Hydrogen from biomass is a viable, low-electricity carbon capture strategy.
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In March 2019, Japan released its third Strategic Roadmap for Hydrogen and Fuel Cells. The plan targets reduction in hydrogen production costs and leadership in carbon capture strategies to convert hydrogen from fossil fuels. Investments are flooding in on this plan’s strength.
We are optimistic about the courage and vision that the Japanese nation is showing in the hydrogen economy. Here in the U.S., officials are projecting a 2028 timeline to commercialize hydrogen as a fuel. It is obvious that Japan is much more aggressive and pushes the envelope in research, development and full-scale production operations. One recent example is the Mitsubishi Heavy Industries steel plant project in Australia, which is using hydrogen instead of coal.
Hydrogen Automobile Market
Japan’s top two carmakers have been steadily selling hydrogen fuel cell cars at a loss in California for more than a decade—two car generations. This business model has been valuable to both companies and the Japanese government, based on customer feedback and increased interest in supporting the U.S.’s build-out of a hydrogen infrastructure. These are cars limited to use only in California, where the U.S. has 44 of its 47 hydrogen fueling stations.
The idea of a vehicle or any industrial process that requires burning fuel, such as foundries or agricultural dryers, emitting only water as an exhaust emission is great. The alternative in the automotive space, electric cars, create environmental concerns associated with lithium and rare earth metals mining and processing.
Hydrogen from Seawater
Hydrogen production from seawater has been a commercially viable solution since Iceland experimented with switching its automotive and commercial fishing fleet to hydrogen in the early 2000s. Norway and Finland have seen some success in “at-scale” hydrogen production from seawater.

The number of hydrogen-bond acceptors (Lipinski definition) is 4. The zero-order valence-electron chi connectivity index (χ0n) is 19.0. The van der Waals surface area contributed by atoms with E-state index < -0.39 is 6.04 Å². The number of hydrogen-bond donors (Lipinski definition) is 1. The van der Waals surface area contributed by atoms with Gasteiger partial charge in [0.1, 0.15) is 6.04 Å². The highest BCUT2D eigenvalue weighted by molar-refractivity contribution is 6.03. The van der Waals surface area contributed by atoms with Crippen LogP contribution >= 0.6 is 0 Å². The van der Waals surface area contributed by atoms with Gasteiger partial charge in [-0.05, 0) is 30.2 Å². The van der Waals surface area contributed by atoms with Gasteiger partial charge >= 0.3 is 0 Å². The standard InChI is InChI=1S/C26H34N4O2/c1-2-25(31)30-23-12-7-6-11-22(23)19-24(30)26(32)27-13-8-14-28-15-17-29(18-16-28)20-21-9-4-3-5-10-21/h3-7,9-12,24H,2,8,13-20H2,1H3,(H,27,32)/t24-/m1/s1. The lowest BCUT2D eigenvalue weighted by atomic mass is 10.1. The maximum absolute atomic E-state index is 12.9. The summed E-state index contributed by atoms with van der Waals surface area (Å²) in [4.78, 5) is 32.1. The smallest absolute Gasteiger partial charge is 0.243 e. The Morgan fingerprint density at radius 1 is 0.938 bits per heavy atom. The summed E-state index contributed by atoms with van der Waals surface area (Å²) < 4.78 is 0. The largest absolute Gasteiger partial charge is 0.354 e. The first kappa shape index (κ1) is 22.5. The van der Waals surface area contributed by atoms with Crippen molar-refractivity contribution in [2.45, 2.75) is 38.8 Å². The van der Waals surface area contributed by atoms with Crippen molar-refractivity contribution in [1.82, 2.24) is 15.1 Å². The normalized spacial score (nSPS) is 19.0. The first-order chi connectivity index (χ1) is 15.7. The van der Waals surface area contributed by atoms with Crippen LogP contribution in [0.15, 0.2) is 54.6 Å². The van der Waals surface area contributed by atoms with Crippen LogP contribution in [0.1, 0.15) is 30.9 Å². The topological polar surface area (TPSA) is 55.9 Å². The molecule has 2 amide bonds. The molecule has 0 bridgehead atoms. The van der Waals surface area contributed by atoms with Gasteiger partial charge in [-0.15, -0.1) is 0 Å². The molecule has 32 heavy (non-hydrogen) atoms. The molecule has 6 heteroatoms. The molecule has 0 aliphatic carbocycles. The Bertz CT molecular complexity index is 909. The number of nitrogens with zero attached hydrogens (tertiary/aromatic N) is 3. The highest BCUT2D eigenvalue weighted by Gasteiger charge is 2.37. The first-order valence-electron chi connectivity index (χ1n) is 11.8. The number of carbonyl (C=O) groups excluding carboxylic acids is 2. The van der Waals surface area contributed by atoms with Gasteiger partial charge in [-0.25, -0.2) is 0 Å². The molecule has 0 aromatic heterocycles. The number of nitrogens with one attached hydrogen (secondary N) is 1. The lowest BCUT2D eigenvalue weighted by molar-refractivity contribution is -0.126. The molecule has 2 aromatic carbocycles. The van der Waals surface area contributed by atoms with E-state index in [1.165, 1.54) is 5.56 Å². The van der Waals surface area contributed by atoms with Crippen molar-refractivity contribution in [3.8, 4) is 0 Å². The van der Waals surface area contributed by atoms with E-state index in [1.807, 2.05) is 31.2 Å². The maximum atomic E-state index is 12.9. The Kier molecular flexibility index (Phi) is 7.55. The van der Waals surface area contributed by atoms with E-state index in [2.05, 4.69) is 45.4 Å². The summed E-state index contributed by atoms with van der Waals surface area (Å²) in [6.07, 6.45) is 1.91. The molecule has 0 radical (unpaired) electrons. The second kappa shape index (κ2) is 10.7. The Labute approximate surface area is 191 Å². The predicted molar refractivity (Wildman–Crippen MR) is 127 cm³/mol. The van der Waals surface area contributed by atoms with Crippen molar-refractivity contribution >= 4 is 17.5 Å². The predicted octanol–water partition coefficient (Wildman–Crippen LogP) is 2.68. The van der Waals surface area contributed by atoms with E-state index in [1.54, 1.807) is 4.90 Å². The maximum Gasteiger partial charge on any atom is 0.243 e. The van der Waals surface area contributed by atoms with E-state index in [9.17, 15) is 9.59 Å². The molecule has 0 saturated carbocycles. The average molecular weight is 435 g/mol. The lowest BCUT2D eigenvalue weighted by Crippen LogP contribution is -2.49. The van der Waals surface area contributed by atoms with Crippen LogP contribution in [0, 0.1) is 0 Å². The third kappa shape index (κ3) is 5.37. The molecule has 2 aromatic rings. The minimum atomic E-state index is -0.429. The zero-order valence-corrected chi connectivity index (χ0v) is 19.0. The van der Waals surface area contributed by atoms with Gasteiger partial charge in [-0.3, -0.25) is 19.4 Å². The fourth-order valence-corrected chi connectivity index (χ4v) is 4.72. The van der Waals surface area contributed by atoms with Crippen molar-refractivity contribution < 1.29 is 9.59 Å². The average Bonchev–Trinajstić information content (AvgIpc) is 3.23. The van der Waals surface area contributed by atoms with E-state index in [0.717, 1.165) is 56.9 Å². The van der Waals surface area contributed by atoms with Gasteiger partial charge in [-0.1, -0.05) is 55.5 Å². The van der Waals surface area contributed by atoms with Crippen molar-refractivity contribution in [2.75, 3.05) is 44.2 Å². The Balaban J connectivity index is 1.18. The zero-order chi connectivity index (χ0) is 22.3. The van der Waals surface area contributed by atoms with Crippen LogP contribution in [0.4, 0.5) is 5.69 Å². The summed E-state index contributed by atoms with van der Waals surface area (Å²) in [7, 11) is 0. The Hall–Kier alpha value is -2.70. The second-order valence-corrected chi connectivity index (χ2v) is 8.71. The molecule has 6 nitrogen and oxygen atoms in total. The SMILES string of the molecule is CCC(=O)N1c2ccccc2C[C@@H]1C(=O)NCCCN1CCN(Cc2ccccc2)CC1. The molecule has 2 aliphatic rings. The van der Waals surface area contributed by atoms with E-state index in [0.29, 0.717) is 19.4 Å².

This hydrogen production method is desirable to a nation like Japan, which has seawater access in most major population centers. One concern with seawater production is the large amounts of electricity required to perform the process. Norway relies on abundant wind and hydropower, while Iceland once depended on its hydro and geothermal generating capacity to supply clean, renewable, low-carbon electricity for the process.
Currently, hydrogen has a dirty secret: 95% of the world’s supply of hydrogen is generated from steam reforming of natural gas, petroleum, or coal—all fossil fuels. This process releases significant amounts of CO2.
Hydrogen from Pellets
We have worked with others in the biofuel and biofuel derivatives market to see how our Zilkha Black Pellets work in biosyngas reactors, where companies typically generate methane and other heavier petroleum replacements that can be converted to hydrogen. Most of these processes are not currently at full production scale. The factor holding many of them back is the variability of feedstock. When different feedstocks, or even the same feedstock with varying particle or different moisture contents are added, the process must sometimes be adjusted significantly to avoid loss of product, equipment and other hazards. This process requires a skilled workforce and advanced safety parameters in the process control units.
Using Zilkha Black Pellets as a base for bioreactors ensures a stable, uniform size, moisture and makeup feedstock to which smaller amounts of varied feedstocks can be added. These pellets cost significantly less to transport than raw biomass ever will.
Hydrogen from biomass is a viable, low-electricity solution, and we are excited to work with companies operating in this space. Using a stable uniform feedstock, especially in the initial full-scale production phases, can mean the difference between a successful project and one that never reaches its goal.
Author: Larry Price
NextGen Biomass Technologies